Essays on the Principles of Morality and Natural ..

 Henry Home, Lord Kames, Essays on the Principles of Morality and Natural Religion [1779]

Loyalty: An Essay on the Morality of Relationships …

This reasoning might be illustrated by many apt analogies. I shall mention but one. Veracity, and a disposition to believe what is affirmed for truth, are corresponding principles, which make one entire branch of the human nature. Veracity would be of no use were men not disposed to believe; and, abstracting from veracity, a disposition to believe, would be a dangerous quality; for it would lay us open to fraud and deceit. There is precisely the same correspondence betwixt the hoarding appetite and the sense of property. The latter is useless without the former; witness animals of prey, who having no occasion for property, have no notion of it. The former again, without the latter, is altogether insufficient to produce the effect for which it is intended by nature.

Sketches of Man, edition 2d, Vol. IV. page 20. [From the sketch on the “Principles and progress of morality,” , vol. 4, bk. 3, sketch 2.]

Loyalty: An Essay on the Morality of Relationships eBook: George P

The historian Henry Steele Commager expressed a similar view in an article in the New York Review of Books, October 1972. Comparing the U.S. war in Vietnam to the Confederacy’s war to preserve slavery and Germany’s war of aggression in World War II, he wrote, “Why do we find it so hard to accept this elementary lesson of history, that some wars are so deeply immoral that they must be lost, that the war in Vietnam is one of these wars, and that those who resist it are the truest patriots.” Cited in Neil Jumonville, Henry Steele Commager: Midcentury Liberalism and the History of the Present (Chapel Hill: University of North Carolina Press, 1999), p. 177. Of course, the peace movement’s quest was to prevent the war and stop the war, irrespective of American victory or defeat.

Helo, Ario. “The historicity of morality: Necessity and necessary agents in the ethics of Lord Kames.” , 27 (2001): 239–55.

Even supposing that the elephants were our equals in intelligence, their life differs from ours so fundamentally that trying to infer their perspective from our own experience is bound to miss the mark in many ways. For one thing, as a rule elephants have poor vision — but their sense of smell is exquisite, revealing a whole olfactory landscape that we are contentedly closed off to. Also, they do not fall romantically in love (that we know of; that their behavior indicates). Think how many other aspects of our lives are profoundly influenced by good sight and deep eros, and ask yourself what might loom equally large in an elephant’s world that we ourselves would have very little grasp of. And of course there are a variety of other differences — where they live, how they live, the fact that from birth to death a female (unless something has gone wrong) will be alone and after a certain point a male mostly will. How might these things shape a psyche?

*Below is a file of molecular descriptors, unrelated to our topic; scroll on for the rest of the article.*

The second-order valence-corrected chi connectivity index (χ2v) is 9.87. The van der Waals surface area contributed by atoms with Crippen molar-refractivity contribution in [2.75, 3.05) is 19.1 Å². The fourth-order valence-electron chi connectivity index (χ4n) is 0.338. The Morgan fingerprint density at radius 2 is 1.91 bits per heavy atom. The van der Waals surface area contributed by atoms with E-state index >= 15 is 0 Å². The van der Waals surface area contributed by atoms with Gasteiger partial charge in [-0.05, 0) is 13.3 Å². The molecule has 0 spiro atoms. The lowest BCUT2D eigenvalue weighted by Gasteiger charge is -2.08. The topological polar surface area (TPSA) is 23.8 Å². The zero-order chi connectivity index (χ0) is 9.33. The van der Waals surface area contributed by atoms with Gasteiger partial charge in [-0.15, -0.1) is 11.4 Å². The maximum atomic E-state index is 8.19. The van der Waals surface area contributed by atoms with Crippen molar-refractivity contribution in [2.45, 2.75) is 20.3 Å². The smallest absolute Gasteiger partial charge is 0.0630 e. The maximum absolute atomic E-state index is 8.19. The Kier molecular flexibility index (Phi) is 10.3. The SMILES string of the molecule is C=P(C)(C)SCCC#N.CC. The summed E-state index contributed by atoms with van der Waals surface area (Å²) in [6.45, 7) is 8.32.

David Hume,  (1739; reprint, ed. David Fate Norton and Mary Beth Norton, Oxford: Oxford University Press, 2000), 3.2.1, pp. 307–11.


Relation between Law and Morality or Ethics

And here we must pause a moment, to indulge some degree of admiration upon this part of the human system. Man is evidently intended to live in society; and because there can be no society among creatures who prey upon one another, it was necessary, in the first place, to provide against mutual injuries. Further, man is the weakest of all creatures separately, and the very strongest in society; therefore mutual assistance is the chief end of society; and to this end it was necessary, that there should be mutual trust and reliance upon engagements, and that favours received should be thankfully repaid. Now, nothing can be more finely adjusted than the human heart, to answer these purposes. It is not sufficient that we approve every action that is essential to the preservation of society: it is not sufficient, that we disapprove every action that tends to its dissolution. Approbation or disapprobation merely, is not sufficient to subject our conduct to the authority of a law. These sentiment shave in this case the peculiar modification of duty, that such actions are what we ought to perform, and what we are indispensably bound to perform. This circumstance converts into a law, what without it can only be considered as a rational measure, and a prudential rule of conduct. Nor is any thing omitted to give it the most complete character of a law. The transgression is attended with apprehension of punishment, nay with actual punishment; as every misfortune which befals the transgressor is considered by him as a punishment. Nor is this the whole of the matter. Sympathy is a principle implanted in the breast of every man; we cannot hurt another without suffering for it, which is an additional punishment. And we are still further punished for our injustice or ingratitude, by incurring the aversion and hatred of all men.

The Moral Instinct - The New York Times

It is a truth universally admitted, that no man thinks so highly of himself or of another, for having done a just, as for having done a generous action: yet every one must be sensible, that justice is to society more essential than generosity; and why we should place the greater merit upon the less essential action, may appear unaccountable. This matter deserves to be examined, because it discloses more and more the science of morals; and to this examination we shall proceed, after making some further observations upon the subject of the preceding chapter.